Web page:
Mindfulness means maintaining a moment-by-moment awareness of our thoughts, feelings, bodily sensations, and surrounding environment.
Mindfulness also involves acceptance, meaning that we pay attention to our thoughts and feelings without judging them—without believing, for instance, that there’s a “right” or “wrong” way to think or feel in a given moment. When we practice mindfulness, our thoughts tune into what we’re sensing in the present moment rather than rehashing the past or imagining the future.
Though it has its roots in Buddhist meditation, a secular practice of mindfulness has entered the American mainstream in recent years, in part through the work of Jon Kabat-Zinn and his Mindfulness-Based Stress Reduction (MBSR) program, which he launched at the University of Massachusetts Medical School in 1979. Since that time, thousands of studies have documented the physical and mental health benefits of mindfulness in general and MBSR in particular, inspiring countless programs to adapt the MBSR model for schools, prisons, hospitals, veterans centers, and beyond. http://greatergood.berkeley.edu/topic/mindfulness/definition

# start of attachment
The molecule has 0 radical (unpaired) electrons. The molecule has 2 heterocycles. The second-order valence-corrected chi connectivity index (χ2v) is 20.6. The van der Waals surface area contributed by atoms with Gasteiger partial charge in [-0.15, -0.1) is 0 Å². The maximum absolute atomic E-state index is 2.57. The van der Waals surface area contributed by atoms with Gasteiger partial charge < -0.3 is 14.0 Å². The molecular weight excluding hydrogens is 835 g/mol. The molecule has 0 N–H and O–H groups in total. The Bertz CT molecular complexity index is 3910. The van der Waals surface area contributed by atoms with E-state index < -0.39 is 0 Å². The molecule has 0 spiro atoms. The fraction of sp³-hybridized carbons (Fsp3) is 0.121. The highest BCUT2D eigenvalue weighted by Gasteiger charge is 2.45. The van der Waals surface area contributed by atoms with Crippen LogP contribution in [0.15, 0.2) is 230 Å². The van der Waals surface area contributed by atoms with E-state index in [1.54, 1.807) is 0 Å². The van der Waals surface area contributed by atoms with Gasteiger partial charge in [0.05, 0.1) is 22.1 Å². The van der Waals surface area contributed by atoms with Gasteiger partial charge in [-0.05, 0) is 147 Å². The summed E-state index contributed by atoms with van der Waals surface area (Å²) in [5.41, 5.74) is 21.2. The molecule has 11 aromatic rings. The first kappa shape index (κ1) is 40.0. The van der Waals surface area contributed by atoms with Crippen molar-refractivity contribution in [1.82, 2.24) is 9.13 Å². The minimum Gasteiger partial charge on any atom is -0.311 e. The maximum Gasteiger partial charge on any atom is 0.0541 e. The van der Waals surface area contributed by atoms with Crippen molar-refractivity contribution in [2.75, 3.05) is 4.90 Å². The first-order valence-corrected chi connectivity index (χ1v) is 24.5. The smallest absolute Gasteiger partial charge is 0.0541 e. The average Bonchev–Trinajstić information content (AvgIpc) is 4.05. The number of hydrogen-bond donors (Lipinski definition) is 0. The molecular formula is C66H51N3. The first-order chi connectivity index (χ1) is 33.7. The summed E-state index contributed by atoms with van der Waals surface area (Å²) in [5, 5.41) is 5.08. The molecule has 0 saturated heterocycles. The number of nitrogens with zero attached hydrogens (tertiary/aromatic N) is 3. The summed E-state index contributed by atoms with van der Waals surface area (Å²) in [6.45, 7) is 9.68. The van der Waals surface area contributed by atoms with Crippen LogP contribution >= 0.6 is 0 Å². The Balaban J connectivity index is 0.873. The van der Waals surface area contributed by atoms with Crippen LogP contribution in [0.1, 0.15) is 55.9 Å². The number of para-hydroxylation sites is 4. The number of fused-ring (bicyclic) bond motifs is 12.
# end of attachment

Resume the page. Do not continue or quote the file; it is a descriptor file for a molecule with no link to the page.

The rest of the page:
There are lots of ways to practice mindfulness in our everyday lives, our instructor Joann Calabrese provides the basics of this practice through a series of three workshops. Join us for the next one! Find workshops on our calendar of events. See our blog page for some great resources.
If you have an idea for a workshop that you’d like to see us offer in the future or if you’d like the Colorado Mental Wellness Network to facilitate a workshop for your staff, please contact us.